It’s been a weekend of cooking cooking cooking … with a couple of small breaks for tree trimming and kids’ recitals …
So if you’re on my Christmas list — stop reading now. Go away. Come back after your box arrives.
For the rest of you — here’s the weekend:
I made truffles for my grandmother. I made chocolate hazelnut cookies, pfeffernussen (I can’t find the recipe online — but it was a good one — with grated lemon rind and some candied citron and orange and ginger — they came out chewy and delicious, not powdery and terrible like those ones in the package), and chocolate hermits. I wanted three kinds of round drop cookies that all taste surprisingly great — and I think that’s what I got. I need to package them up this morning, but I think I now have a pile of little gifts for people like my mailman and for hostess gifts.
I also invented a Christmas Cake — it’s based on a traditional English Christmas cake recipe I found on the Guardian site. But instead of dried and glaceed fruits, I used the plums and cherries I put up last summer. I drained them of the sugar syrup I put them up in (or of the spiced sugar syrup — I did half and half) and soaked them overnight in brandy. The cake batter is a heavy, spicy batter with lots of cinnamon, nutmeg, allspice, cardamom and powdered ginger in it. Then the fruit, some candied orange, ginger and citron peel, walnuts and the grated rind of a lemon get folded in. I found some little bundt pans at Cost Plus, so I baked them in those — they came out great! They smell all rich and Christmassy and this morning I’m going to make some Royal Icing for them — now I just have to figure out how to pack them for shipping. I think they need to go in their own box inside the bigger hamper box.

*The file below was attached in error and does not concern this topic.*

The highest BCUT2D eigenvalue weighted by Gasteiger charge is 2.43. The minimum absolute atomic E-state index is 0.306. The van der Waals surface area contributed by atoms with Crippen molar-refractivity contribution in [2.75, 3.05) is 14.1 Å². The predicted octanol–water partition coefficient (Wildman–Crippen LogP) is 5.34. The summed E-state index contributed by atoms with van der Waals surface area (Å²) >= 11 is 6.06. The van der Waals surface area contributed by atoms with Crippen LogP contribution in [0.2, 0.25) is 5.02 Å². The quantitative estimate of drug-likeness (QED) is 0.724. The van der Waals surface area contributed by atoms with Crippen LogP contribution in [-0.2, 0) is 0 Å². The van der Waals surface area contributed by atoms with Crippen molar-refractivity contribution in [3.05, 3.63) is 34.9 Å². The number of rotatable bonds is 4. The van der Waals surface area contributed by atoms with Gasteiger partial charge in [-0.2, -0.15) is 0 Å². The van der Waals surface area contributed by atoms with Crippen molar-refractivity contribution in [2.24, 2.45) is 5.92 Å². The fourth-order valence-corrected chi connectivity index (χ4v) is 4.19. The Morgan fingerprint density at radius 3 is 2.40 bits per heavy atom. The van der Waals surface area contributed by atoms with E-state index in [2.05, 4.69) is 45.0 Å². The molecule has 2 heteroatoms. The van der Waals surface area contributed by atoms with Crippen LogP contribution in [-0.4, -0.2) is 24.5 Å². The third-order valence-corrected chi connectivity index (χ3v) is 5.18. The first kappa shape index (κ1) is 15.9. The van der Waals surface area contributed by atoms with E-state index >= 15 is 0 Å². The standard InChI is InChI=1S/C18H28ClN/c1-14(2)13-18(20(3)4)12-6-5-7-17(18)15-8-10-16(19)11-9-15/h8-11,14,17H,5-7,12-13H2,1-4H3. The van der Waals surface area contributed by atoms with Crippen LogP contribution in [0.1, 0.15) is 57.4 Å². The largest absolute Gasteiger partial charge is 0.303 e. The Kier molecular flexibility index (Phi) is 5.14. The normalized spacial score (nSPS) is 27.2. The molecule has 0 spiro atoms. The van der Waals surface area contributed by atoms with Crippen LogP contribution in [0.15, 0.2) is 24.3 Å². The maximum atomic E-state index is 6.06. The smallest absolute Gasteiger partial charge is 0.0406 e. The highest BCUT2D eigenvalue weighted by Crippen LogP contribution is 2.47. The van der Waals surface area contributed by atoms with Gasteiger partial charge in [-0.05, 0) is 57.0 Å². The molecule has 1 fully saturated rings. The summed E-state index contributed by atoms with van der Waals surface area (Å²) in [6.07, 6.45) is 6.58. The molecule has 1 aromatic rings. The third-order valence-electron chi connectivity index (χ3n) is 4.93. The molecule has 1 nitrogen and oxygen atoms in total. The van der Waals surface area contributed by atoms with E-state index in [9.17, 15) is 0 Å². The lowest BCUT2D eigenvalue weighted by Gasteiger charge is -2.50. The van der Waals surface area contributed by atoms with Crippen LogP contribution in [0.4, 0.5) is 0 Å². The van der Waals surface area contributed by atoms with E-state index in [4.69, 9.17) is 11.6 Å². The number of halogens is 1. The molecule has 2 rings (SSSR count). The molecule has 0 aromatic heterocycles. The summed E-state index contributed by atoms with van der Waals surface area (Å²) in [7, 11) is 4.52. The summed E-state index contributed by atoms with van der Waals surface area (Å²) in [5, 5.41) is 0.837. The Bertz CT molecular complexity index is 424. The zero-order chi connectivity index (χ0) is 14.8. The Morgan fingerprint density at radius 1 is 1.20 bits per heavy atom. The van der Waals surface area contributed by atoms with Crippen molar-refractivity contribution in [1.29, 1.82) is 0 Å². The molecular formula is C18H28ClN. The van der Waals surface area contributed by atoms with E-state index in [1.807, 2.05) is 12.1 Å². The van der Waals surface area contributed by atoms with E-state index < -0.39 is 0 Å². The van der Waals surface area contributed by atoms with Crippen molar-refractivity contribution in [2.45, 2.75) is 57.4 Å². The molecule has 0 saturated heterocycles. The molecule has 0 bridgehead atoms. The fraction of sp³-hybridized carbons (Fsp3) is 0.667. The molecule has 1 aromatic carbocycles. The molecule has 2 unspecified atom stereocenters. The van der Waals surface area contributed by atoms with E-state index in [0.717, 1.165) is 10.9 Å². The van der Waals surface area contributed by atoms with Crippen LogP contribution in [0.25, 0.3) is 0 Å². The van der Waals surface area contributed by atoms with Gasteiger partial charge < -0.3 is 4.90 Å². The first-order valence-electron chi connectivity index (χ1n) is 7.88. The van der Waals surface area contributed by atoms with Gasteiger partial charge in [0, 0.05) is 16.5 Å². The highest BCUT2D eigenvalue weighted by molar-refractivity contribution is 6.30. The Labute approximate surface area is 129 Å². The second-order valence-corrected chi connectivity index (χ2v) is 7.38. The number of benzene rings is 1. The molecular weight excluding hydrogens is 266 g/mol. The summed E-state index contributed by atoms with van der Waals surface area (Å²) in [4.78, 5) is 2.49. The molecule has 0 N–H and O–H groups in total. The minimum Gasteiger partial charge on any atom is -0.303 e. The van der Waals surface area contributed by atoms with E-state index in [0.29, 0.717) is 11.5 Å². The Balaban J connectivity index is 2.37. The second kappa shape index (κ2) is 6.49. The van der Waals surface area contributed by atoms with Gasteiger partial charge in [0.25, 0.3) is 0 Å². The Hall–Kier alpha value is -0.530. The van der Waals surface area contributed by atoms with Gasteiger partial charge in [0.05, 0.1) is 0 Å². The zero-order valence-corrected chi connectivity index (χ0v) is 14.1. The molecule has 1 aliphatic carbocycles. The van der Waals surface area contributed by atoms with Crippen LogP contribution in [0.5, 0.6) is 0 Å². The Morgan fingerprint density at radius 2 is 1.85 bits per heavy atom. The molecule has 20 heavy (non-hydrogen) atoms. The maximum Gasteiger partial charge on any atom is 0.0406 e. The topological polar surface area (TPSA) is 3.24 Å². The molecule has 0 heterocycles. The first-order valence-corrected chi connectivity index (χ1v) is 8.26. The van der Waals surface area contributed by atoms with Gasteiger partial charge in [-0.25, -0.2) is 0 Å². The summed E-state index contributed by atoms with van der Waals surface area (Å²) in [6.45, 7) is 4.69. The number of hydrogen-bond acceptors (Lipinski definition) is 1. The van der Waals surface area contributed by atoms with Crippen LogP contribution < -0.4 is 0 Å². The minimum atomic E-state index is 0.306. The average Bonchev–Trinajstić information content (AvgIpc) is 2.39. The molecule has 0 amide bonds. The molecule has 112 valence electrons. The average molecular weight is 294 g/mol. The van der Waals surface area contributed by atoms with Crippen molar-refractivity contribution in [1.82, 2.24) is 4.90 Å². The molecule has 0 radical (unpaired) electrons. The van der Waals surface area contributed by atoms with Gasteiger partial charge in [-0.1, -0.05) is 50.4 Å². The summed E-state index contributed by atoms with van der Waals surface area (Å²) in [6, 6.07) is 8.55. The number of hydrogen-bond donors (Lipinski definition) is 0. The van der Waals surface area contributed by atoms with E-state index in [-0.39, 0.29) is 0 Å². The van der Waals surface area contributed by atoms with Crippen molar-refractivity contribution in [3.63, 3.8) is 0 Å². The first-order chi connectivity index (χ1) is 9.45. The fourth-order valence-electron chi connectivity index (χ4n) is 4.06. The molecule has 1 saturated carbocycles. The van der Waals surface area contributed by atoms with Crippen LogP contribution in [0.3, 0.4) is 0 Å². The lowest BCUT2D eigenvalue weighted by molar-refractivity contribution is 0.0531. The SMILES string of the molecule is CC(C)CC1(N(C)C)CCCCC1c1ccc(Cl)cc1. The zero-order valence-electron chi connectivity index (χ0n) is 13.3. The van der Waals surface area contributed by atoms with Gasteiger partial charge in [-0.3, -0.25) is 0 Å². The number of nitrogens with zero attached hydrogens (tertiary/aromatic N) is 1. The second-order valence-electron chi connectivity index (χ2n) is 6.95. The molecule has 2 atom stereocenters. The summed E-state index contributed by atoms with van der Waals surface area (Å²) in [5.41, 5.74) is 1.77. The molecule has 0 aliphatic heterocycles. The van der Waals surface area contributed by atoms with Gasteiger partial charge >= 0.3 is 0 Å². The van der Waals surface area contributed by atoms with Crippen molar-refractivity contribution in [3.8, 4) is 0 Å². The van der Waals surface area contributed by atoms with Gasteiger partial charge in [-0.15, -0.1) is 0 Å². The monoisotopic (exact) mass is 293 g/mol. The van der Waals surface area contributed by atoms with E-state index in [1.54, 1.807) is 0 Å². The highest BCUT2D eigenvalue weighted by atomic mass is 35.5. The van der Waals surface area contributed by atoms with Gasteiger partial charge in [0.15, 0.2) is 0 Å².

It wasn’t all sweets around here either. I made a gorgeous version of the Pate Grandmere from Michael Ruhlman’s Charcuterie book — instead of pork liver I used half the liver from my antelope — unlike the horrifying moose liver, antelope liver is lovely. Antelope liver is not mushy, it’s just tidy and has the loveliest texture. I thought the Pate Grandmere would be good because it’s a very livery terrine — you sear the liver before grinding it, and while I don’t like slices of liver as much as the MH does, I think it’s going to make for a lovely terrine. And it didn’t break — I don’t have a fancy pate mold but I have to say, my old Pyex bread pan works really well, and it’s the perfect size to use a foil-wrapped brick as a weight. So the terrine will get cut into slices, packed with my vaccuum sealer, frozen and shipped along with the moose pate and some buffalo summer sausage I bought from a local butcher for the game portion of Christmas.
Now I just have to make a couple more Christmas cakes, pack up all the cookies, slice and pack and freeze the terrines, pack the boxes and get things shipped …. yikes! Oh, and work my day job — which is really busy this week — ho ho ho!